• I didn’t think about it at time because I assumed Frazier was proficient OF. Obviously, I was wrong and you’re right.

  4. Niese has little trade value and NH will soon find out. There are several more in the same boat and some get considerable playing time.

    • I hope you are wrong, Baltimore, Miami, Boston, the mets are all looking for arms, hope one of them come calling.

        • Look on the bright side – Boston is only league average in HR and the Yankees are well below. And if Niese pitches for Baltimore, then he wouldn’t have to face the best HR hitting team – he’d be ON that team.

          Methinks Miami is a better destination for him.

    • why do we care what we get back for Niese – if someone will just take him and his contract that is enough…

  5. Good to see the team turn around its season. All seemed lost just a few short weeks ago. As has been said, you are not as bad as you look when you are losing and not as good as you look when your winning. Let’s hope they can keep on winning, it makes the season more fun.

  6. I just can’t see Niese starting again at this point. All other times when Clint has been noncommittal about the rotation it is so he could talk to the player first. Bucs don’t need a fifth starter until July 23 and only once or twice after that. I’m thinking the rotation after asb if Cole is ready is Liriano -Cole-Taillon-Locke and then Glasnow gets the start when the 5 starter is needed. You can flip Locke and Glasnow if you like. But Niese should be no where near a mound.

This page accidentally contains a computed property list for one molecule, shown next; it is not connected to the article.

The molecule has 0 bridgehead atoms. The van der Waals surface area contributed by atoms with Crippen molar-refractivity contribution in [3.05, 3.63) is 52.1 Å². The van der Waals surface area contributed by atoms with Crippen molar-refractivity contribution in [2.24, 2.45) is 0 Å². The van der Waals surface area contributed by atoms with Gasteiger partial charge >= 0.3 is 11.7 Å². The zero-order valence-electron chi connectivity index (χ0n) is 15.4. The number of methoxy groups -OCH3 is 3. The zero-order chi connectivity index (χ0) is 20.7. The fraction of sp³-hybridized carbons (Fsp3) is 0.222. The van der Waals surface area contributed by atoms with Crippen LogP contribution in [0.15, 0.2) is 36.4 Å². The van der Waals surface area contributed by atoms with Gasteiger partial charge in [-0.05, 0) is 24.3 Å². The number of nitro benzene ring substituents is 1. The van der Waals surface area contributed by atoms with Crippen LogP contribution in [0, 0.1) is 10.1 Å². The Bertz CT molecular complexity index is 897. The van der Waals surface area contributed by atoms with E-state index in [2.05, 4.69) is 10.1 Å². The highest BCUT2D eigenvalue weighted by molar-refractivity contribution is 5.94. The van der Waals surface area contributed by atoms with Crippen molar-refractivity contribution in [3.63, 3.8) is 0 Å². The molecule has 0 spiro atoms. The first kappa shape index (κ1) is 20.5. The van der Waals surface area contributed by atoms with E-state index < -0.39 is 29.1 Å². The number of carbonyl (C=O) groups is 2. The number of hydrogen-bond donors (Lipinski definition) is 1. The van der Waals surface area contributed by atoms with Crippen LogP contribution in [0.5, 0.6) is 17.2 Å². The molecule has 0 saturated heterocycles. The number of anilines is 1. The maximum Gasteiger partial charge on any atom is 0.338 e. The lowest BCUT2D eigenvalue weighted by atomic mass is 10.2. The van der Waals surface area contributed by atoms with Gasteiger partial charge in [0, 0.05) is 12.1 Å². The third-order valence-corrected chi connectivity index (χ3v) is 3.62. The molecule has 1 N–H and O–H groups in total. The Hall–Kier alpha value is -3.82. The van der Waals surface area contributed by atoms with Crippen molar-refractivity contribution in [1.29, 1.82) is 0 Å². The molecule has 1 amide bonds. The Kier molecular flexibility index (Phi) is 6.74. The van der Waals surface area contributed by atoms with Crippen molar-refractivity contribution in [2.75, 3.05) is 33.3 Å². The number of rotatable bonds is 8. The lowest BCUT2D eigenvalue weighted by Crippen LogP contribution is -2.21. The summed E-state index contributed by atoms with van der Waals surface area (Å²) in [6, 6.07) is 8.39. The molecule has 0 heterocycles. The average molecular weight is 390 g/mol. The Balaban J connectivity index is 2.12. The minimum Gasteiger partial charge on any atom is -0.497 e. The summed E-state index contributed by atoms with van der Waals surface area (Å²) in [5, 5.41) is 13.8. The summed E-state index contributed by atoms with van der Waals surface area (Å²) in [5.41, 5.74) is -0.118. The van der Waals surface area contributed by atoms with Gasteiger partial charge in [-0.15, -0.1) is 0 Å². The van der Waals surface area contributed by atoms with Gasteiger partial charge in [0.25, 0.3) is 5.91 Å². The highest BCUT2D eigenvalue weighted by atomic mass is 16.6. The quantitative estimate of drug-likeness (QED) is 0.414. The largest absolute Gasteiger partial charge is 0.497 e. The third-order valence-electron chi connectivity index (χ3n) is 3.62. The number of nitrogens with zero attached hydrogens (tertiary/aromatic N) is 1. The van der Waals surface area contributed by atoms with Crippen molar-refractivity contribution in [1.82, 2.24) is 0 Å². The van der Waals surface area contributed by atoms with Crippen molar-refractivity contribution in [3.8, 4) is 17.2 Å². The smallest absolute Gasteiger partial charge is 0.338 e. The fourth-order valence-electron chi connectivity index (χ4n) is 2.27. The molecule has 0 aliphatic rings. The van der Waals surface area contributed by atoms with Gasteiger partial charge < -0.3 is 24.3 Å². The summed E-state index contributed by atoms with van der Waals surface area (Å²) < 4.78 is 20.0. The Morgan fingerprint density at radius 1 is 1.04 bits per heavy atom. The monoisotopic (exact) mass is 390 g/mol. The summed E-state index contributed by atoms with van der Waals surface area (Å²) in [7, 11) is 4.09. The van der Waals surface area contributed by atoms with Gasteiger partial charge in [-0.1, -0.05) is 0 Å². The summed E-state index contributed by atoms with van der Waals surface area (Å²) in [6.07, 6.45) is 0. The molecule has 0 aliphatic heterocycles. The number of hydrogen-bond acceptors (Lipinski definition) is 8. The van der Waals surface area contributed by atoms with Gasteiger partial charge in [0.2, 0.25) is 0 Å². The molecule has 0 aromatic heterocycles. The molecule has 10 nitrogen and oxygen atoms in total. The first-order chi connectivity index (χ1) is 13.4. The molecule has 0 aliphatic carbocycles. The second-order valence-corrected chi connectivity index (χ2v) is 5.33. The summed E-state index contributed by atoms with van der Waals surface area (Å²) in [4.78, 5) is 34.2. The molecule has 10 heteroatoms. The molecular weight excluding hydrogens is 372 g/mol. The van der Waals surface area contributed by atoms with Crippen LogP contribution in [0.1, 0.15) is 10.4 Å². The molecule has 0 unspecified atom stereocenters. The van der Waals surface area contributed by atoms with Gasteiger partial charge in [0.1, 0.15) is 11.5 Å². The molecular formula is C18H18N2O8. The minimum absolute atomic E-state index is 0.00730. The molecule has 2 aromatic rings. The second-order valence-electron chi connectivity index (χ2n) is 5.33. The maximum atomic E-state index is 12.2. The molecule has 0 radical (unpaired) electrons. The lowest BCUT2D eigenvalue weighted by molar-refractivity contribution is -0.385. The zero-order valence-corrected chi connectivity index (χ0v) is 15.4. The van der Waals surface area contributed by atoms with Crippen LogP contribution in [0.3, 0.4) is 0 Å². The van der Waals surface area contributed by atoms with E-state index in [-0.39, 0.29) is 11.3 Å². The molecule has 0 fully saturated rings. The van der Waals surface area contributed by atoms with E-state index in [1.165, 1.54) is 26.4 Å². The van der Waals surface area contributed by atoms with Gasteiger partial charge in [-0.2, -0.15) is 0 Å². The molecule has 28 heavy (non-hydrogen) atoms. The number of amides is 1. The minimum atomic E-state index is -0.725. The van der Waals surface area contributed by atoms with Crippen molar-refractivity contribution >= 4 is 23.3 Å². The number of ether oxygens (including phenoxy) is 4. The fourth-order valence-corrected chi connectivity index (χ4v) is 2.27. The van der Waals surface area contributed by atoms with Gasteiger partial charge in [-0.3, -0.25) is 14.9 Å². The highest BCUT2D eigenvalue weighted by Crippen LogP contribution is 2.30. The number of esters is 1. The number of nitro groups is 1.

7. Niese is going to be at the All Star Game. He will pitching to the NL in the Home Run Contest. They want him to throw like it’s a regular start.

  8. Last year Clint told the guys to forget about baseball during the All-Star break and they came back and got swept by the lowly Brewers, right after taking 3 of 4 from the Cardinals. I hope the message is a little different this year.

  9. We have to be happy about the results we’ve seen from the team this week regardless of the starting rotation. On a side note, I saw that Trey Supak is having success with the Brewers. Does anyone know anything more about him being a break out prospect?

  10. Considering how bad the SP was this week, to go 5-2 vs Cards & Cubs has to be considered a HUGE winning week!

    Hopefully, Pirates have better options than Niese after AS break.

        • I agree, he’s overall performance has been horrible, but today, McCutchen and Frazier played the outfield like Rookie ball players. Would had prefer to see SRod in RF and Frazier at 2b.